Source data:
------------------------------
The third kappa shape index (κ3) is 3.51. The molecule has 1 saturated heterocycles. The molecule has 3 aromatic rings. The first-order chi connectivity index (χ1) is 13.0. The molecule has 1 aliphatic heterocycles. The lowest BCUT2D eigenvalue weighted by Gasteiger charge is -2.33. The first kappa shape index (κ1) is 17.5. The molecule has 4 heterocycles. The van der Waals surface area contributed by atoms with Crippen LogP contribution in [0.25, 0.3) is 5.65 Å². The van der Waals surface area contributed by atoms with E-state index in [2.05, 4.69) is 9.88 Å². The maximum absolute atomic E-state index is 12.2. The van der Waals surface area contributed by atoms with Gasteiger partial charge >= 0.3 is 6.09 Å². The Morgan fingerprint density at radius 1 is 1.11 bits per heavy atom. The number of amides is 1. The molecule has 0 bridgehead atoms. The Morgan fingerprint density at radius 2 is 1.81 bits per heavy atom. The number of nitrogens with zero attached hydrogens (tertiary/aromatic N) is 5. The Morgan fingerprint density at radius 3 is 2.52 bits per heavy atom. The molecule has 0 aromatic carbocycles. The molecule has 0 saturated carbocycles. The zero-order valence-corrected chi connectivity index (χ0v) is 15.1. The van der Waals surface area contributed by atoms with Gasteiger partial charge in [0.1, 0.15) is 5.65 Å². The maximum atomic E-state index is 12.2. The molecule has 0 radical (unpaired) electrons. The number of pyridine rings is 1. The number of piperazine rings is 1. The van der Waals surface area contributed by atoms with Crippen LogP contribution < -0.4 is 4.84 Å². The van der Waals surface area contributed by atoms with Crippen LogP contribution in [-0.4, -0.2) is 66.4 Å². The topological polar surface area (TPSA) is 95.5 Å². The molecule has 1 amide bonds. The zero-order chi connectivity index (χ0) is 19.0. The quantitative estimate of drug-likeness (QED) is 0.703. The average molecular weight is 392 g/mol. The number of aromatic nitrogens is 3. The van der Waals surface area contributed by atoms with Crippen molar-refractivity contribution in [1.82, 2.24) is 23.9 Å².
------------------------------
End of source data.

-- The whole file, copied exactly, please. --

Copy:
The third kappa shape index (κ3) is 3.51. The molecule has 1 saturated heterocycles. The molecule has 3 aromatic rings. The first-order chi connectivity index (χ1) is 13.0. The molecule has 1 aliphatic heterocycles. The lowest BCUT2D eigenvalue weighted by Gasteiger charge is -2.33. The first kappa shape index (κ1) is 17.5. The molecule has 4 heterocycles. The van der Waals surface area contributed by atoms with Crippen LogP contribution in [0.25, 0.3) is 5.65 Å². The van der Waals surface area contributed by atoms with E-state index in [2.05, 4.69) is 9.88 Å². The maximum absolute atomic E-state index is 12.2. The van der Waals surface area contributed by atoms with Gasteiger partial charge >= 0.3 is 6.09 Å². The Morgan fingerprint density at radius 1 is 1.11 bits per heavy atom. The number of amides is 1. The molecule has 0 bridgehead atoms. The Morgan fingerprint density at radius 2 is 1.81 bits per heavy atom. The number of nitrogens with zero attached hydrogens (tertiary/aromatic N) is 5. The Morgan fingerprint density at radius 3 is 2.52 bits per heavy atom. The molecule has 0 aromatic carbocycles. The molecule has 0 saturated carbocycles. The zero-order valence-corrected chi connectivity index (χ0v) is 15.1. The van der Waals surface area contributed by atoms with Gasteiger partial charge in [0.1, 0.15) is 5.65 Å². The maximum atomic E-state index is 12.2. The molecule has 0 radical (unpaired) electrons. The number of pyridine rings is 1. The number of piperazine rings is 1. The van der Waals surface area contributed by atoms with Crippen LogP contribution < -0.4 is 4.84 Å². The van der Waals surface area contributed by atoms with Crippen LogP contribution in [-0.4, -0.2) is 66.4 Å². The topological polar surface area (TPSA) is 95.5 Å². The molecule has 1 amide bonds. The zero-order chi connectivity index (χ0) is 19.0. The quantitative estimate of drug-likeness (QED) is 0.703. The average molecular weight is 392 g/mol. The number of aromatic nitrogens is 3. The van der Waals surface area contributed by atoms with Crippen molar-refractivity contribution in [1.82, 2.24) is 23.9 Å².